Virginia Woolf's Literary Aesthetics: The Epistemological Aspect
- Publisher: Institutional Repository of Vilnius University
- Embargo end date: 2017-12-30
history of ideas ; epistemology ; doubt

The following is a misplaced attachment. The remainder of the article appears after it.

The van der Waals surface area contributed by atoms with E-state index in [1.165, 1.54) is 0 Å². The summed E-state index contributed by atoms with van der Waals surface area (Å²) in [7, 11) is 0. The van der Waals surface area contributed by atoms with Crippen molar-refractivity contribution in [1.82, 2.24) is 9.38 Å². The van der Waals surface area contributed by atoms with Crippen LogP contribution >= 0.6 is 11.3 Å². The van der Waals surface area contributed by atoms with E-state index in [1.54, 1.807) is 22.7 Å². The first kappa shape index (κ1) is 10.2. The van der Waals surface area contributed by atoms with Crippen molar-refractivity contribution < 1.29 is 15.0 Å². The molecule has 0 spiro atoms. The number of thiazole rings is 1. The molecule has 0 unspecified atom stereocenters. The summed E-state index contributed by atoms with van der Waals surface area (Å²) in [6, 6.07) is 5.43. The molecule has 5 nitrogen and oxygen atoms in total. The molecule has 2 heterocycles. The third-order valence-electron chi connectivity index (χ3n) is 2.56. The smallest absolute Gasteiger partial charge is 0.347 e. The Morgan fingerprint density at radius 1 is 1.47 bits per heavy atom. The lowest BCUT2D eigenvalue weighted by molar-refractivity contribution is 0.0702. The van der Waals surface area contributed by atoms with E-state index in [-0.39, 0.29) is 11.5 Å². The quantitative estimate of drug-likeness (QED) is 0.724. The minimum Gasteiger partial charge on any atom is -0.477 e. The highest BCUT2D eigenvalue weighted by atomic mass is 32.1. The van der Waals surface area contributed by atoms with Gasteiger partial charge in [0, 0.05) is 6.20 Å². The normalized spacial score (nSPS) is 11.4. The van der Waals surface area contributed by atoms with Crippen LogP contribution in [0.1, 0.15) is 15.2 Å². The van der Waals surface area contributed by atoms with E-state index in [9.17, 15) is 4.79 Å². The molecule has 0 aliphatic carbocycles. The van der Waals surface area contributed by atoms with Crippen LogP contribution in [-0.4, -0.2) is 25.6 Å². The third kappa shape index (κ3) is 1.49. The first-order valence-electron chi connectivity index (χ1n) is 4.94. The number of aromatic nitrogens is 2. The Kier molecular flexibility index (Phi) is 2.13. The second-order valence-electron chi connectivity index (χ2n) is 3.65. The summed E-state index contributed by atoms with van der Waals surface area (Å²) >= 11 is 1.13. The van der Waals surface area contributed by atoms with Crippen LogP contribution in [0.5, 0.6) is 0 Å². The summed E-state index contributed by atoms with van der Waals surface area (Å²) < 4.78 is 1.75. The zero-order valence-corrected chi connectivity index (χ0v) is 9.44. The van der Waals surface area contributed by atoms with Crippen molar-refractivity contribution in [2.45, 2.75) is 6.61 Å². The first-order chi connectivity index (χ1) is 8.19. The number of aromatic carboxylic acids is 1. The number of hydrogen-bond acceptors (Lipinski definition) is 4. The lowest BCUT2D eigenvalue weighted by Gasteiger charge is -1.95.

The thesis focuses on the epistemological aspect of Virginia Woolf‘s literary aethetics. The research problem of the thesis is an attempt at the conceptualization of the nature of knowledge in Woolf‘s writing and Bertrand Russell‘s philosophy. Methodologically and theoretically, the semantic relationship between Woolf‘s aesthetics and Russell‘s epistemology is closely examined within the framework of the history of ideas. The thesis arrives at the conclusion that Woolf‘s understanding of reality is close to the concept of reality developed by Russell in his theory of knowledge. The analysis of the elements of Russell‘s idea of knowledge − critique of epistemological idealism, logical atomism, philosophy of language, description theory, ontological problems − in Woolf‘s prose showed a close semantic relationship between Woolf‘s modernist aesthetics and Russell‘s epistemology. The analysis of the semantically motivated relationship between Woolf‘s prose and Russell‘s theory of knowledge lends itself to the hypothesis that Woolf‘s concept of her epistemological aesthetics was not only typological but also a genetic phenomenon. The typology of the anthroplogical turn in literature is genetically defined by Russell‘s theory of knowledge. Russell‘s theory of knowledge reconsiders the Cartesian doubt. Doubt in Russell‘s philosophy and in Woolf‘s poetics became an epistemological condition, a mode of questioning and understanding reality.